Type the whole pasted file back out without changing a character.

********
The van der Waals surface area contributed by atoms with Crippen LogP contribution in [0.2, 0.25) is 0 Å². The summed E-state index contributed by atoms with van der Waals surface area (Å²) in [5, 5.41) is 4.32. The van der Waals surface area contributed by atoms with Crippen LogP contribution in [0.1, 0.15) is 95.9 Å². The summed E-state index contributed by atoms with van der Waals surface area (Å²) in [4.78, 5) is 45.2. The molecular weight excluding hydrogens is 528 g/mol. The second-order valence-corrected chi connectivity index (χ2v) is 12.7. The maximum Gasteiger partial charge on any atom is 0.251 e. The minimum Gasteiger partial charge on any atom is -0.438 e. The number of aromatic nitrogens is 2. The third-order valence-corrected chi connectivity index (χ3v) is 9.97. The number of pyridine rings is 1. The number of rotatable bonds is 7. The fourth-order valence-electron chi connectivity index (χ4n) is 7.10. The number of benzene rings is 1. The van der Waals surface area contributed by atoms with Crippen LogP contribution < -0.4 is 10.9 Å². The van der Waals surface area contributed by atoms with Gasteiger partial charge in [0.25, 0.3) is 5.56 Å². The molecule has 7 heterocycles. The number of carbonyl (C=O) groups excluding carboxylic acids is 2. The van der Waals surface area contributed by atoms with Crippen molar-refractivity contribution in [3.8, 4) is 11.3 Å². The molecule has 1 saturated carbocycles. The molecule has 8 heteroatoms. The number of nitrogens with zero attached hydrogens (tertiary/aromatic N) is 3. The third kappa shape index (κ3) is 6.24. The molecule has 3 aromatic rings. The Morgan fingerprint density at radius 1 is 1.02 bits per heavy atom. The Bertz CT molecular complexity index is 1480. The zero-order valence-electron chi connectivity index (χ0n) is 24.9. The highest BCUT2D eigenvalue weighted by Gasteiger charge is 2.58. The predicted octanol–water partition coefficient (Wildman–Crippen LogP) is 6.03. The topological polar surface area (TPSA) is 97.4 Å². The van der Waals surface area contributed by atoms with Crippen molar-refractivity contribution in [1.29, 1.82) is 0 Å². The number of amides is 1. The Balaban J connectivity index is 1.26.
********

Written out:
The van der Waals surface area contributed by atoms with Crippen LogP contribution in [0.2, 0.25) is 0 Å². The summed E-state index contributed by atoms with van der Waals surface area (Å²) in [5, 5.41) is 4.32. The van der Waals surface area contributed by atoms with Crippen LogP contribution in [0.1, 0.15) is 95.9 Å². The summed E-state index contributed by atoms with van der Waals surface area (Å²) in [4.78, 5) is 45.2. The molecular weight excluding hydrogens is 528 g/mol. The second-order valence-corrected chi connectivity index (χ2v) is 12.7. The maximum Gasteiger partial charge on any atom is 0.251 e. The minimum Gasteiger partial charge on any atom is -0.438 e. The number of aromatic nitrogens is 2. The third-order valence-corrected chi connectivity index (χ3v) is 9.97. The number of pyridine rings is 1. The number of rotatable bonds is 7. The fourth-order valence-electron chi connectivity index (χ4n) is 7.10. The number of benzene rings is 1. The van der Waals surface area contributed by atoms with Crippen LogP contribution < -0.4 is 10.9 Å². The van der Waals surface area contributed by atoms with Gasteiger partial charge in [0.25, 0.3) is 5.56 Å². The molecule has 7 heterocycles. The number of carbonyl (C=O) groups excluding carboxylic acids is 2. The van der Waals surface area contributed by atoms with Crippen molar-refractivity contribution in [3.8, 4) is 11.3 Å². The molecule has 1 saturated carbocycles. The molecule has 8 heteroatoms. The number of nitrogens with zero attached hydrogens (tertiary/aromatic N) is 3. The third kappa shape index (κ3) is 6.24. The molecule has 3 aromatic rings. The Morgan fingerprint density at radius 1 is 1.02 bits per heavy atom. The Bertz CT molecular complexity index is 1480. The zero-order valence-electron chi connectivity index (χ0n) is 24.9. The highest BCUT2D eigenvalue weighted by Gasteiger charge is 2.58. The predicted octanol–water partition coefficient (Wildman–Crippen LogP) is 6.03. The topological polar surface area (TPSA) is 97.4 Å². The van der Waals surface area contributed by atoms with Crippen molar-refractivity contribution in [1.29, 1.82) is 0 Å². The number of amides is 1. The Balaban J connectivity index is 1.26.